The Restore2Mini and STOMP training aims to give people the skills to communicate the soft signs of illness in people with a learning disability to health professionals. It is available to family carers, people who support people with a learning disability, and people with a lived experience of a learning disability.
Why do you think it’s important that people take part in a Restore2Mini and STOMP session?
Oliver: People with a learning disability, particularly if they’re nonverbal can’t go to a doctor and they can’t tell them what’s wrong. Some people with a learning disability also have very high pain thresholds. With STOMP, people may not think about the medication they are taking. You can start to advocate for that person with a learning disability. It’s the same with Restore2Mini, it’s about advocating for people we support. They know what people are like ordinarily and they can spot the signs, and I think the training really helps that message.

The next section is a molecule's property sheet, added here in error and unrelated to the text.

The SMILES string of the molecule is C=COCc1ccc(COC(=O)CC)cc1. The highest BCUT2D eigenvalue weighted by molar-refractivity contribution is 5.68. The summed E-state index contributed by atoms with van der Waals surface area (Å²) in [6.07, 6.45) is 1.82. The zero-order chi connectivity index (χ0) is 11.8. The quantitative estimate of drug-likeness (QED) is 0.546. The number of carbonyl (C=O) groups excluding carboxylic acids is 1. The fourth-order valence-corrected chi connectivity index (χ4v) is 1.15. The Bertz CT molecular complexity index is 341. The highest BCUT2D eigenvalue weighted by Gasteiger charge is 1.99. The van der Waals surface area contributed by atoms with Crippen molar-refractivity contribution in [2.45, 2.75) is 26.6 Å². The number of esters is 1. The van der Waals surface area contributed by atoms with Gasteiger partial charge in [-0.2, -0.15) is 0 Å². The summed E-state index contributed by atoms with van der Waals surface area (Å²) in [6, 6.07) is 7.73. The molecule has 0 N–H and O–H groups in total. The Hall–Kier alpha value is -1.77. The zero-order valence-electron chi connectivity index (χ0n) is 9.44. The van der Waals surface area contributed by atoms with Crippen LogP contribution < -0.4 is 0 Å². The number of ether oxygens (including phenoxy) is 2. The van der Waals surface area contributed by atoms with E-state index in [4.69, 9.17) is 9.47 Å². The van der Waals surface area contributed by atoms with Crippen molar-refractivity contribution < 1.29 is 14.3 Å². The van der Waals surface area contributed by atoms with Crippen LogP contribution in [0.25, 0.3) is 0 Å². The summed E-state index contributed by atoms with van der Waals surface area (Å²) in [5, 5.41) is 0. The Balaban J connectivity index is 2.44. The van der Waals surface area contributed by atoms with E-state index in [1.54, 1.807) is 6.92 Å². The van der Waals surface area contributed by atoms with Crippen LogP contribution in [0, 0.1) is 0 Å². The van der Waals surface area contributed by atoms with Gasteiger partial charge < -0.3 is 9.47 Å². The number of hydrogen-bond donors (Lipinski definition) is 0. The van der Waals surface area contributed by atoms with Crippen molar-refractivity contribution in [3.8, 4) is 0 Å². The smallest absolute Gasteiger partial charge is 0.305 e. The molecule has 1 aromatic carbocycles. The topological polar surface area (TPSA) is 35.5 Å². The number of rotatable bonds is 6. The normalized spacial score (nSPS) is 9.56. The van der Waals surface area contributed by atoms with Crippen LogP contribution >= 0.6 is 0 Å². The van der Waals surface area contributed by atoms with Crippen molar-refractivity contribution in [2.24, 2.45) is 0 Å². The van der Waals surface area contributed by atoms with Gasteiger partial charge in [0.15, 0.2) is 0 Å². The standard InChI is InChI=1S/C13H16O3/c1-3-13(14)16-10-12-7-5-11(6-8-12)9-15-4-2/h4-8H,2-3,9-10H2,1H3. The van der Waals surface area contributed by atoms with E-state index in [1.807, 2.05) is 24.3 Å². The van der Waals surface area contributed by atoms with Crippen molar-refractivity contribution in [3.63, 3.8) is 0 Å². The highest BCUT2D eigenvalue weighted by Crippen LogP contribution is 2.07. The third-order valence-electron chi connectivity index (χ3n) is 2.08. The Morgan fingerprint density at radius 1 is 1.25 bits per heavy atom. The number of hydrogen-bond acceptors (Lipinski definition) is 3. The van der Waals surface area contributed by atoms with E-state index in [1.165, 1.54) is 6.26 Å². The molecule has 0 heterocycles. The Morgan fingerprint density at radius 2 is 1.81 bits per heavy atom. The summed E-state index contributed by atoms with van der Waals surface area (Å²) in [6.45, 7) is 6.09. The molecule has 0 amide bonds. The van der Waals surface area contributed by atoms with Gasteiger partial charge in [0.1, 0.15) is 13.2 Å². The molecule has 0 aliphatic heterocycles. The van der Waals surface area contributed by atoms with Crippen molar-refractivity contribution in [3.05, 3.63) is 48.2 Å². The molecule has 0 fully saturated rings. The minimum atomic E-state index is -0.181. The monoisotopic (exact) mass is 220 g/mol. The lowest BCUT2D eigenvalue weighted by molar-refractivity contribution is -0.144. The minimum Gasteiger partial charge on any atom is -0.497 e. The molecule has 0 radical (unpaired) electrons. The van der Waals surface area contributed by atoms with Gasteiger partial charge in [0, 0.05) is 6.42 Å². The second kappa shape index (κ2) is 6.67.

Why do you think it’s important that the SQDs are Super trainers for Restore2Mini?
Oliver: Because we are people with a lived experience of a learning disability, we have a different view. People with a learning disability go through a lot of tests and see a lot of doctors and professionals. We have that experience of going through the NHS system.
Jay: People with a learning disability are great ambassadors as well. We had people with a learning disability on the training who would have made really good super trainers. They were very good at highlighting some of the issues they’ve gone through.
What would you say to someone thinking about doing the Restore2Mini training?
Oliver: It gives a good understanding and I think it’s just a brilliant piece of training. It’s about challenging medical professionals too.
STOMP is so important because you get into a cycle where people with a learning disability are given medication and have been on it for years. No one asks why they’re still on it. The person doesn’t necessarily remember why they’re on it. The staff don’t know why they’re on it. I think it’s good to realise that you can review medication and challenge doctors and medical professionals.
Jay: Even people who have years of experience feel like they’ve learned something from the training. It’s also a good opportunity for some of the existing staff to pick up information to share with junior members of staff.